It would be interesting to see if that could be a reason why his work’s ratings are the lowest amongst the trio at 7.50 and whether exploring movies across different genres could lead to an increase in overall performance ratings.


Note: An important point to be noted is that we have excluded Documentary, Short, TV series and TV movie in this study – as a result, since Documentary and Short are genres amongst the 23, it would effectively render this analysis applicable to only 21 genres as its universe.


Then again, if you’re in the mood to watch a certain actor’s work, then a graph like this could help as it would show you which genre of movies has that actor done really good work in.

For example, Tom Hardy has a rating of
8.78 for Adventure (Minotaur, Inception),
8.65 for Sci-Fi (Star Trek: Nemesis, Inception) and
8.20 for Sport (Warrior).

Leonardo DiCaprio has a rating of
8.76 for Sci-Fi (Critters 3, Inception),
8.30 for Mystery (Shutter Island, The Departed) and
8.24 for Action (Body of Lies, Inception, The Man in the Iron Mask, The Quick and the Dead).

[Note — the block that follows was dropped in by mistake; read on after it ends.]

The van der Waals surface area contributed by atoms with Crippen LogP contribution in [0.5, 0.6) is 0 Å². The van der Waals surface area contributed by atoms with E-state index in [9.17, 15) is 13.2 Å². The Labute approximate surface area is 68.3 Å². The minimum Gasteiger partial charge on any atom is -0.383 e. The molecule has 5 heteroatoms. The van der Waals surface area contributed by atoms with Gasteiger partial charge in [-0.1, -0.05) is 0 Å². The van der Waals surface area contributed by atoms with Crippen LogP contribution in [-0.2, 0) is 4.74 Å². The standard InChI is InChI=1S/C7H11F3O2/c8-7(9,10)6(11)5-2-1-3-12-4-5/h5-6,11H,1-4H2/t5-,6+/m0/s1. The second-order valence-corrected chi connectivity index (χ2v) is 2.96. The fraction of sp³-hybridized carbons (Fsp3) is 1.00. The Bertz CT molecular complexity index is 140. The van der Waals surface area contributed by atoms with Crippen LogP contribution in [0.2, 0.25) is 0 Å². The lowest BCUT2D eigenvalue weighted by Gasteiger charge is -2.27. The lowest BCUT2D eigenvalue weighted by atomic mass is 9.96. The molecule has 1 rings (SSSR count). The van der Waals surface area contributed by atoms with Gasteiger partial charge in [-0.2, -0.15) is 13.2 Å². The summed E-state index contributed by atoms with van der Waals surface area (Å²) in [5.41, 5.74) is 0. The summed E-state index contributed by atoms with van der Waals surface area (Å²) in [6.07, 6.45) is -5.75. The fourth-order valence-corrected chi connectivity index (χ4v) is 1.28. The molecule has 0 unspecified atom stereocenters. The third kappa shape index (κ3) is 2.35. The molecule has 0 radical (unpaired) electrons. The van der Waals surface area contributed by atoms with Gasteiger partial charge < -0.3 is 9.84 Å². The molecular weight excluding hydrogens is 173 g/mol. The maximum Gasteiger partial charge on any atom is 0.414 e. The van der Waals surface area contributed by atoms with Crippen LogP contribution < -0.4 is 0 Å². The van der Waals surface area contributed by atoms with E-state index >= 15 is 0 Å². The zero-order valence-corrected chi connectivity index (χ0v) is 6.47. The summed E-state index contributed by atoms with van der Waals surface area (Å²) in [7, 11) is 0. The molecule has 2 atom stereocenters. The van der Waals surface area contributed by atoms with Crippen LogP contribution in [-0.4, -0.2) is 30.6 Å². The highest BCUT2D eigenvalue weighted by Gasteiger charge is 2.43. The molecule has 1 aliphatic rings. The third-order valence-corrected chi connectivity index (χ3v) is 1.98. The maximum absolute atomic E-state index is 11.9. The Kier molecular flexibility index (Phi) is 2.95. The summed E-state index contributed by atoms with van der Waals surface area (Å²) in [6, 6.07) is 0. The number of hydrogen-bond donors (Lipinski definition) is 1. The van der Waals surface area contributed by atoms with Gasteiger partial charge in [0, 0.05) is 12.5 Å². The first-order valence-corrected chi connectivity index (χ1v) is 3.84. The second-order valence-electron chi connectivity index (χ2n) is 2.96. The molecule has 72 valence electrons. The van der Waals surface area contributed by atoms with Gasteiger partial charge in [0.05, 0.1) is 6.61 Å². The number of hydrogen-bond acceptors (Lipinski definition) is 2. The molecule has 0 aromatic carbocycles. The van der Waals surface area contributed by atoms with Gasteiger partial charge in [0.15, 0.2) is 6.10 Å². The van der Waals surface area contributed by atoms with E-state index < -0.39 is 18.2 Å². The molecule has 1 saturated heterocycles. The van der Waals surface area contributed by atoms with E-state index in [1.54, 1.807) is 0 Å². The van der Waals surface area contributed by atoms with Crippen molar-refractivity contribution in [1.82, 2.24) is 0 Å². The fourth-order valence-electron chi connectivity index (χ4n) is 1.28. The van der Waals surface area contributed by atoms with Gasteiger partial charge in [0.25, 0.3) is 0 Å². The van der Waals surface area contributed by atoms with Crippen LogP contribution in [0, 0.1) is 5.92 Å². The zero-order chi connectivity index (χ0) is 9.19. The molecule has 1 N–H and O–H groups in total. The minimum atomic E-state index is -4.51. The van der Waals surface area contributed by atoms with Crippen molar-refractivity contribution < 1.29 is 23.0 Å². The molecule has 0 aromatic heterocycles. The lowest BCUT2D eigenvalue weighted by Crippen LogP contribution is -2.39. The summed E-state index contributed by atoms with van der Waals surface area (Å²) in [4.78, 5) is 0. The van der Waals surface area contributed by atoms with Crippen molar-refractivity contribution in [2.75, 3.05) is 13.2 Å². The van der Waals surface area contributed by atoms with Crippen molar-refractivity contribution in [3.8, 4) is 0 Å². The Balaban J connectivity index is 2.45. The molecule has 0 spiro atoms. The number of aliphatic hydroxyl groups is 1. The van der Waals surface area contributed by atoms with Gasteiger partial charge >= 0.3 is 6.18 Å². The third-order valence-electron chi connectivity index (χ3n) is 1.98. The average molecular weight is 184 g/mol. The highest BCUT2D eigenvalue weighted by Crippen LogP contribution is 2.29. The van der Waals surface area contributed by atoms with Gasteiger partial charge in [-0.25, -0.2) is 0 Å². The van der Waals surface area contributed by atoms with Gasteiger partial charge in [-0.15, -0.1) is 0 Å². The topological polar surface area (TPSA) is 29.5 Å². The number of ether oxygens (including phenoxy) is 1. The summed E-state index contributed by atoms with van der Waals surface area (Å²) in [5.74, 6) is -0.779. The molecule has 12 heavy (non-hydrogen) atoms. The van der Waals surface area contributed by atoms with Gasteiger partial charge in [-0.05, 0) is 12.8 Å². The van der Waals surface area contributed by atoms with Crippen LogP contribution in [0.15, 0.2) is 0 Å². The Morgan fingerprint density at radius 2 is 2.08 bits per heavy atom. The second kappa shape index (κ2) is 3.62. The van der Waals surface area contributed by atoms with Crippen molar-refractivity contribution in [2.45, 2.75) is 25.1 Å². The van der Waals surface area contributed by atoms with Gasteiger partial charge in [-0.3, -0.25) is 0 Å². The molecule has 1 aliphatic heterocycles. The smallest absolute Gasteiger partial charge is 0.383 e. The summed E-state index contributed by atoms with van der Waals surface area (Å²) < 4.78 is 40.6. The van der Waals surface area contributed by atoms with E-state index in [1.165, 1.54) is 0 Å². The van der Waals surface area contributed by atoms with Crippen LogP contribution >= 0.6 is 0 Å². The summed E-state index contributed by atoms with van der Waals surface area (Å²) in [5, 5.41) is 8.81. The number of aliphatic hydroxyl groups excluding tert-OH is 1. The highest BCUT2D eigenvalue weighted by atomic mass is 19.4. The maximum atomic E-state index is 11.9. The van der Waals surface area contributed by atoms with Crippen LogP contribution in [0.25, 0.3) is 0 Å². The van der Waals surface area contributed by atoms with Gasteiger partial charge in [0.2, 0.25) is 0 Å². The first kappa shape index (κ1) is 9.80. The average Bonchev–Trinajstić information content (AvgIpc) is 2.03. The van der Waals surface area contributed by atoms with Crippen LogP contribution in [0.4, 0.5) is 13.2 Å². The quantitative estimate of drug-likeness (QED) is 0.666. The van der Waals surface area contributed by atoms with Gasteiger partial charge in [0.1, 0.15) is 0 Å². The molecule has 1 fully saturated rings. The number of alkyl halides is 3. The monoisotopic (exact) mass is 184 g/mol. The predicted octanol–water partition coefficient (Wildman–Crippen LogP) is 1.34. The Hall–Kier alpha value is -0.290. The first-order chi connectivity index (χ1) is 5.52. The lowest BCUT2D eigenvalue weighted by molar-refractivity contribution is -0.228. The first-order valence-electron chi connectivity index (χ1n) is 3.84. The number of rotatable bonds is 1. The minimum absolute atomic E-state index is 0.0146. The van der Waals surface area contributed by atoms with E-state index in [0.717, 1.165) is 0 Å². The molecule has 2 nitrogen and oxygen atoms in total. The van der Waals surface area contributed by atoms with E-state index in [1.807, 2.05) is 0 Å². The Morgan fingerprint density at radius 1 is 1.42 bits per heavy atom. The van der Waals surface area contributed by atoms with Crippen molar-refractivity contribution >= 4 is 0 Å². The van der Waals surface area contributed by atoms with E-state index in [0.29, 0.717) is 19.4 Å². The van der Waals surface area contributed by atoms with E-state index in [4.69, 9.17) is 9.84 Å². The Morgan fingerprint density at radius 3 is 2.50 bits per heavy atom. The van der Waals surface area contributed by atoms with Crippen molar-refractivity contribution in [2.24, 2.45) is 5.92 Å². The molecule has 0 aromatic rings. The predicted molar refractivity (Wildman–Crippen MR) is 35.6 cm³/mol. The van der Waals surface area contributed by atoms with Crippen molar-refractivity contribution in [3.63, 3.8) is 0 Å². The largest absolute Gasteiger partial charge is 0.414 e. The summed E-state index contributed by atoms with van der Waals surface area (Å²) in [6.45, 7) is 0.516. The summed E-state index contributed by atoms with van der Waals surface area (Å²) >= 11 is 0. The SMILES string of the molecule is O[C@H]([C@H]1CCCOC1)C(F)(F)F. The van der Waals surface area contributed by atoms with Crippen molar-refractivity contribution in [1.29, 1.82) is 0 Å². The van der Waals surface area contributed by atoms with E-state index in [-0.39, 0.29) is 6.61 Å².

Strangely enough, none of the genres have a rating of more than 8.00 for Ryan Gosling.
His highest rated genre is
7.90 for War (The Notebook).


Note: It is important to still review the movies individually before watching – a weighted average here does not imply that all movies clubbed under these genres are equally good – it just implies that since the bad movies also have much fewer votes than the good movies, the overall weighted average rating of the genre still remains high.


Also, if you are interested in genres being your primary choice, then you might want to look at a graph like this which not only shows you how these actors’ movies have fared in these genres compared to one another, but also which actors have chosen which genres.

All 3 fare almost equally well in Drama whereas DiCaprio fares much better than the others in Mystery and Thriller movies. Tom Hardy rates better at Adventure movies than DiCaprio but fares worse than both DiCaprio and Gosling in the genres of Biography, Comedy and Crime. Gosling fares better than the others in Romance and War. It is an almost equal match between DiCaprio and Hardy when it comes to History and Sci-Fi whereas Hardy fares better than DiCaprio in Horror (but both are quite bad with ratings below 5.0).

Apart from Documentary and Short (which have been excluded as part of this analysis), none of the 3 actors have done movies in the genres of Animation, Film-Noir, Music, Musical or Western.